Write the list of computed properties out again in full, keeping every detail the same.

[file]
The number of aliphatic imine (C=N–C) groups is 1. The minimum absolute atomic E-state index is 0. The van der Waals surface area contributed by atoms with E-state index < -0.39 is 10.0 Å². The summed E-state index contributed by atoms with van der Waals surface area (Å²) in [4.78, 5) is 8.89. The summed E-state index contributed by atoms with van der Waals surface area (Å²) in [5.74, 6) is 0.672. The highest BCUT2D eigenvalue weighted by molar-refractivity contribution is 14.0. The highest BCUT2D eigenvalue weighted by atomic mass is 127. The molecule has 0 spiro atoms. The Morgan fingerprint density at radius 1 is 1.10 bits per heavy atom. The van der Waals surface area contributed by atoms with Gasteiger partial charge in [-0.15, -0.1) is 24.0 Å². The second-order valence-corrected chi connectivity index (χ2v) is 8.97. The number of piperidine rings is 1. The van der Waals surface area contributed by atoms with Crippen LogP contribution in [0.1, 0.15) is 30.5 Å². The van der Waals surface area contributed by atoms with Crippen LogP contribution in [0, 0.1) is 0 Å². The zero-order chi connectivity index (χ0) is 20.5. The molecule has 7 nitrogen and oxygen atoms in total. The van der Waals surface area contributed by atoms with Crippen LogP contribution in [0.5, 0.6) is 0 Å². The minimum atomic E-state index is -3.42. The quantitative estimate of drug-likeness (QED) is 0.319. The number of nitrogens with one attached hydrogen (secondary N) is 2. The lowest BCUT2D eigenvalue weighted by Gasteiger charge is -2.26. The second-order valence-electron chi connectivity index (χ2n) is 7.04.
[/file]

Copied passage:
The number of aliphatic imine (C=N–C) groups is 1. The minimum absolute atomic E-state index is 0. The van der Waals surface area contributed by atoms with E-state index < -0.39 is 10.0 Å². The summed E-state index contributed by atoms with van der Waals surface area (Å²) in [4.78, 5) is 8.89. The summed E-state index contributed by atoms with van der Waals surface area (Å²) in [5.74, 6) is 0.672. The highest BCUT2D eigenvalue weighted by molar-refractivity contribution is 14.0. The highest BCUT2D eigenvalue weighted by atomic mass is 127. The molecule has 0 spiro atoms. The Morgan fingerprint density at radius 1 is 1.10 bits per heavy atom. The van der Waals surface area contributed by atoms with Gasteiger partial charge in [-0.15, -0.1) is 24.0 Å². The second-order valence-corrected chi connectivity index (χ2v) is 8.97. The number of piperidine rings is 1. The van der Waals surface area contributed by atoms with Crippen LogP contribution in [0.1, 0.15) is 30.5 Å². The van der Waals surface area contributed by atoms with Crippen LogP contribution in [0, 0.1) is 0 Å². The zero-order chi connectivity index (χ0) is 20.5. The molecule has 7 nitrogen and oxygen atoms in total. The van der Waals surface area contributed by atoms with Crippen LogP contribution in [0.5, 0.6) is 0 Å². The minimum atomic E-state index is -3.42. The quantitative estimate of drug-likeness (QED) is 0.319. The number of nitrogens with one attached hydrogen (secondary N) is 2. The lowest BCUT2D eigenvalue weighted by Gasteiger charge is -2.26. The second-order valence-electron chi connectivity index (χ2n) is 7.04.